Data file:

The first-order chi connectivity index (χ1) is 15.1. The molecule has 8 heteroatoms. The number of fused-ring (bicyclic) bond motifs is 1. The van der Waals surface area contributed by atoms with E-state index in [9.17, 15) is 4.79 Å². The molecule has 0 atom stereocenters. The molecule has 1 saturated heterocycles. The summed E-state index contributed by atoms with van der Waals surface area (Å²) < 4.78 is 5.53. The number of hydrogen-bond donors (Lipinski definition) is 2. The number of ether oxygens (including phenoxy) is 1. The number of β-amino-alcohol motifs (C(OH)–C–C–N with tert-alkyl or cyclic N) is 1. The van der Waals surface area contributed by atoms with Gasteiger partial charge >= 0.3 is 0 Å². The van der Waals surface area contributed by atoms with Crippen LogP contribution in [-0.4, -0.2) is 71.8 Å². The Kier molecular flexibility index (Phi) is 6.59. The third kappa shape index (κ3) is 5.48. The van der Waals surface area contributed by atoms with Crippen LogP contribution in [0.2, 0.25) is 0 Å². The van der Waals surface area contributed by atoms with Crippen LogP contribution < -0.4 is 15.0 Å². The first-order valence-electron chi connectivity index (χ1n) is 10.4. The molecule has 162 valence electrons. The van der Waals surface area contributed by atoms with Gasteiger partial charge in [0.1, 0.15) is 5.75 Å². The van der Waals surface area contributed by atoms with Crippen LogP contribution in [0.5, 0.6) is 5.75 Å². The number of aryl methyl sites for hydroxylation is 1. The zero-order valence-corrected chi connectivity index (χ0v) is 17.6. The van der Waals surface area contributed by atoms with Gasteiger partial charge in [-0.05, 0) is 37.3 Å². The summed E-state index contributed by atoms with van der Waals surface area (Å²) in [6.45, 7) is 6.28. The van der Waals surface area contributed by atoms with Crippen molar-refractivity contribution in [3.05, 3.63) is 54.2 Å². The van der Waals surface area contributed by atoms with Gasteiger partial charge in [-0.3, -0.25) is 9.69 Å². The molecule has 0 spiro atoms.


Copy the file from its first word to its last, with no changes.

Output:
The first-order chi connectivity index (χ1) is 15.1. The molecule has 8 heteroatoms. The number of fused-ring (bicyclic) bond motifs is 1. The van der Waals surface area contributed by atoms with E-state index in [9.17, 15) is 4.79 Å². The molecule has 0 atom stereocenters. The molecule has 1 saturated heterocycles. The summed E-state index contributed by atoms with van der Waals surface area (Å²) < 4.78 is 5.53. The number of hydrogen-bond donors (Lipinski definition) is 2. The number of ether oxygens (including phenoxy) is 1. The number of β-amino-alcohol motifs (C(OH)–C–C–N with tert-alkyl or cyclic N) is 1. The van der Waals surface area contributed by atoms with Gasteiger partial charge >= 0.3 is 0 Å². The van der Waals surface area contributed by atoms with Crippen LogP contribution in [-0.4, -0.2) is 71.8 Å². The Kier molecular flexibility index (Phi) is 6.59. The third kappa shape index (κ3) is 5.48. The van der Waals surface area contributed by atoms with Crippen LogP contribution in [0.2, 0.25) is 0 Å². The van der Waals surface area contributed by atoms with Crippen LogP contribution < -0.4 is 15.0 Å². The first-order valence-electron chi connectivity index (χ1n) is 10.4. The molecule has 162 valence electrons. The van der Waals surface area contributed by atoms with Gasteiger partial charge in [0.1, 0.15) is 5.75 Å². The van der Waals surface area contributed by atoms with Crippen LogP contribution in [0.5, 0.6) is 5.75 Å². The number of aryl methyl sites for hydroxylation is 1. The zero-order valence-corrected chi connectivity index (χ0v) is 17.6. The van der Waals surface area contributed by atoms with Gasteiger partial charge in [-0.05, 0) is 37.3 Å². The summed E-state index contributed by atoms with van der Waals surface area (Å²) in [6.45, 7) is 6.28. The van der Waals surface area contributed by atoms with Crippen molar-refractivity contribution in [3.05, 3.63) is 54.2 Å². The van der Waals surface area contributed by atoms with Gasteiger partial charge in [-0.3, -0.25) is 9.69 Å². The molecule has 0 spiro atoms.